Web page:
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  • Writer's pictureDarren M. Palmer

What Is Hispanic Heritage Month?

Each year, the United States of America celebrates the National Hispanic Heritage Month from September 15 to October 15. This is done to honor and recognize the histories, cultures, and contributions of American citizens whose ancestors came from Spain, Mexico, the Caribbean, and Central and South America.

So, when and why did we begin to acknowledge this?

In June 1968, California Congressman George E. Brown introduced the idea in order to recognize all the contributions of the Hispanic and Latinx community, which gained momentum throughout the 1960s. This was when the civil rights movement was at its peak and there was a growing awareness of US’ multicultural identities.

The observation started in 1968 as Hispanic Heritage Week under President Lyndon Johnson, who at the time said, "The people of Hispanic descent are the heirs of missionaries, captains, soldiers, and farmers who were motivated by a young spirit of adventure, and a desire to settle freely in a free land."

In 1988, President Ronald Reagan extended the National celebration to a 30-day period, starting on September 15 and ending on October 15. This period of observation was enacted into law on August 17, 1988.

​​Initially, this recognition was meant to celebrate the independence of five Latin American countries: Costa Rica, El Salvador, Guatemala, Honduras, and Nicaragua. When the observation was expanded to a month, the dates were chosen to include the celebrations of other Latino and Hispanic countries.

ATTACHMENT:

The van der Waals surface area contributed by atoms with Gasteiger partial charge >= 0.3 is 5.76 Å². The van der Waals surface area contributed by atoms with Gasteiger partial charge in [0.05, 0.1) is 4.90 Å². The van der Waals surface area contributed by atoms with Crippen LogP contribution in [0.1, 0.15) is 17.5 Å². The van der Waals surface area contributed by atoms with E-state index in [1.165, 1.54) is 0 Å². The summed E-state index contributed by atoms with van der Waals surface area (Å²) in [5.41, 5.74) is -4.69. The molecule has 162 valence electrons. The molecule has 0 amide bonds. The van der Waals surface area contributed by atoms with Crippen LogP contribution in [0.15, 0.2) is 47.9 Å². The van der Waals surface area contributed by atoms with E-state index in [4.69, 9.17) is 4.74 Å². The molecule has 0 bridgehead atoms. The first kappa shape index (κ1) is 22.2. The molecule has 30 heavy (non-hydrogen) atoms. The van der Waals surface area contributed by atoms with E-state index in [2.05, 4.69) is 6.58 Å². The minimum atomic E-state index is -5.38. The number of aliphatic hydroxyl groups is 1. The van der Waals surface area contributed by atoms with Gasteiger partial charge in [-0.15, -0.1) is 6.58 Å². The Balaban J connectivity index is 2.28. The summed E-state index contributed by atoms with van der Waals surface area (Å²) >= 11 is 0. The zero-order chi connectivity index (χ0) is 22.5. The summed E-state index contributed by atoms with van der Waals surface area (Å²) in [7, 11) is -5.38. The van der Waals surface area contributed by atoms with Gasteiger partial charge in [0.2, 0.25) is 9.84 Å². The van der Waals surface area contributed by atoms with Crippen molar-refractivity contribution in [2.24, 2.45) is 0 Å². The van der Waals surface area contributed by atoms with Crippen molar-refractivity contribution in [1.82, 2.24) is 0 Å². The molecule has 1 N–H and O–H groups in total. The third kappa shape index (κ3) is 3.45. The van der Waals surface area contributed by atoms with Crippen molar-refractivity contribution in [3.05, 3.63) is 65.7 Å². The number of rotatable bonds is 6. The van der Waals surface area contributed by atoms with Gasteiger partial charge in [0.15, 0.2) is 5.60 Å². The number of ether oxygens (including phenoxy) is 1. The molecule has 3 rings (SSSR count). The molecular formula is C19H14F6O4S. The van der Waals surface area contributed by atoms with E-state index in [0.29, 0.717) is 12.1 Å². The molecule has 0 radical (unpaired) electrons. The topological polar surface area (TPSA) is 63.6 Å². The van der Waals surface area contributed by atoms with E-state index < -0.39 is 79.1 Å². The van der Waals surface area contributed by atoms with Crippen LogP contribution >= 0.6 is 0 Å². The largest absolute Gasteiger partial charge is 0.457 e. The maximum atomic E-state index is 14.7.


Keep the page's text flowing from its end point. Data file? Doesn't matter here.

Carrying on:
September 15 is quite significant, as it is the anniversary of independence for Latin American countries Costa Rica, El Salvador, Guatemala, Honduras, and Nicaragua. In addition, Mexico and Chile celebrate their independence days on September 16 and September 18, respectively. Columbus Day, or Día de la Raza, which is October 12, also falls within this 30-day period. As such, all Latino and Hispanic countries have been included.

The Hispanic Heritage Month is a tribute celebrated in the United States in order to recognize the achievements and contributions of Hispanic American champions who have inspired others to achieve success.

​​Today, the U.S. Hispanic population has reached 62.1 million in 2020, up from 50.5 million in 2010. Therefore, they have played a major role in driving U.S. population growth over the past decade.

Also, the number of Latinos who say they are multiracial has increased dramatically. As such, more than 20 million Latinos identified with more than one race on the 2020 census, up from just 3 million in 2010, with people of Mexican origin accounting for nearly 62% (about 37.2 million) of the nation’s overall Hispanic population as of 2019.

The official government site that provides additional information for this is:

-by Joanne B.

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